from the Circuit Court of Cook County. No. 14 CR 15846
Honorable Neera Lall Walsh, Judge, presiding.
E. Chadd, Patricia Mysza, and Brian L. Josias, of State
Appellate Defender's Office, of Chicago, for appellant.
Kimberly M. Foxx, State's Attorney, of Chicago (Alan J.
Spellberg, Douglas P. Harvath, and Tasha-Marie Kelly,
Assistant State's Attorneys, of counsel), for the People.
JUSTICE delivered the judgment of the court, with opinion.
Justice Pucinski concurred in the judgment and opinion.
Justice Mason concurred in part and dissented in part, with
1 Cordell Bass was arrested solely on the authority of what
the Chicago Police Department calls an "investigative
alert." Department regulations allow officers to arrest
people on the basis of an alert where there is probable cause
to believe the suspect has committed a crime. But, the
regulations allow for police supervisors to internally make
that probable cause determination. Officers are not required
to take their case for probable cause to a judge, as they
would for an arrest warrant. We are asked to determine
whether this practice is constitutional. We hold that it is
2 Our conclusion is based on the Illinois Constitution. Often
(too often for some), if a provision of our constitution
dovetails with one in the United States Constitution, we look
only to judicial interpretation of the United States
Constitution to answer constitutional questions. Our supreme
court calls this the "limited lockstep" approach to
Illinois constitutional interpretation. We only can depart
from "limited lockstep" if the text and history of
our constitution differs from the federal constitution. We
also can look to preexisting Illinois law or any traditions,
values, or public attitudes that qualify as unique to our
State. People v. Caballes, 221 Ill.2d 282, 309-10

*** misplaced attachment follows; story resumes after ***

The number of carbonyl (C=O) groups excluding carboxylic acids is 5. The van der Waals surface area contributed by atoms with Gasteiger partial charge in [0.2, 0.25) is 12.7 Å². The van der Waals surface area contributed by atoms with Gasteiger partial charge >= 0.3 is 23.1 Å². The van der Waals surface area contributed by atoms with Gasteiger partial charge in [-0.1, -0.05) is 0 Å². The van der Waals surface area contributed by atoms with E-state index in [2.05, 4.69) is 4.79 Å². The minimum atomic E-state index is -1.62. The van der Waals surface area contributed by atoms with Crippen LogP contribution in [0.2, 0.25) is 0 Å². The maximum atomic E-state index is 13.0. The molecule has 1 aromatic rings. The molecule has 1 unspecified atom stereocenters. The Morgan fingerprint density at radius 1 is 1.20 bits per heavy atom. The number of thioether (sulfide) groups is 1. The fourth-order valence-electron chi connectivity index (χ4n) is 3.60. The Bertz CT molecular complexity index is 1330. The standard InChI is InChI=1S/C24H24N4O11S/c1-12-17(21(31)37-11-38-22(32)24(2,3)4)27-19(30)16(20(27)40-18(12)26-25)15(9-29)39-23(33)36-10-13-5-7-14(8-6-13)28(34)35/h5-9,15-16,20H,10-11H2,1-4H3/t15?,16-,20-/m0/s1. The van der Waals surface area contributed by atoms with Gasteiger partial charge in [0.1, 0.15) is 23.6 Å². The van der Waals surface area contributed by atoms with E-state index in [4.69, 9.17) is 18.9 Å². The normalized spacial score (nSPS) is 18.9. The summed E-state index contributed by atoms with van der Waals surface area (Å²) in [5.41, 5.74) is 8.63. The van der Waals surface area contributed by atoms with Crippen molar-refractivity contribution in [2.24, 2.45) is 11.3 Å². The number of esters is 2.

3 A critical difference exists between the fourth amendment
to the United States Constitution (U.S. Const., amend. IV)
and Illinois's search and seizure clause. Ill. Const.
1970, art. I, § 6. In the portion of the text that
pertains to issuing a warrant, the United States Constitution
requires probable cause supported by "oath or
affirmation" (U.S. Const., amend. IV) the Illinois
Constitution requires probable cause supported by
"affidavit." Ill. Const. 1970, art. I, § 6.
The Illinois Supreme Court, in cases decided close in time to
the amendment of our constitution, explained that the
requirement of an affidavit goes "a step beyond"
the United States Constitution. Importantly, those cases do
not limit their reasoning to just the requirement for a
warrant but apply it to the requirement for probable cause
more generally. A long legal tradition in this State requires
more than just the word of an official accuser (usually a
police officer) to support a finding of probable cause.
4 Against this rule, the Chicago Police Department has a
system where an officer reports a suspected crime to his or
her supervisor, not a judge. If the supervisor agrees that
there is probable cause, an investigative alert goes out
ordering the arrest of a suspect. In other words, police
officers can obtain approval for arrests without the one
thing the framers of the Illinois Constitution thought most
essential-the presentation of sworn facts to a judge.
5 Notably, investigative alerts are not issued
instantaneously; in many cases, investigative alerts take the
same or more time to procure than a warrant. We understand
that some may worry that finding investigative alerts
unconstitutional will hamper legitimate law enforcement
efforts to prevent crime. We take those concerns seriously,
but in Illinois, only the Chicago Police Department appears
to use investigative alerts. So our decision merely puts the
Chicago police officers on equal footing with their
colleagues in other departments throughout the State of
7 On July 27, 2014, Bass and his girlfriend spent the night
at the house of the victim, T.P. In the morning, while
T.P.'s boyfriend was in the bathroom, Bass went into
T.P.'s room and molested her as she slept. When T.P.
turned around and saw Bass, she screamed causing Bass to
flee. T.P. reported the incident to police, who issued an
investigative alert for Bass's arrest. The investigative
alert summarized the incident as reported by T.P. and stated
that there was probable cause to arrest Bass. Significantly,
the officers did not get a warrant for Bass's arrest.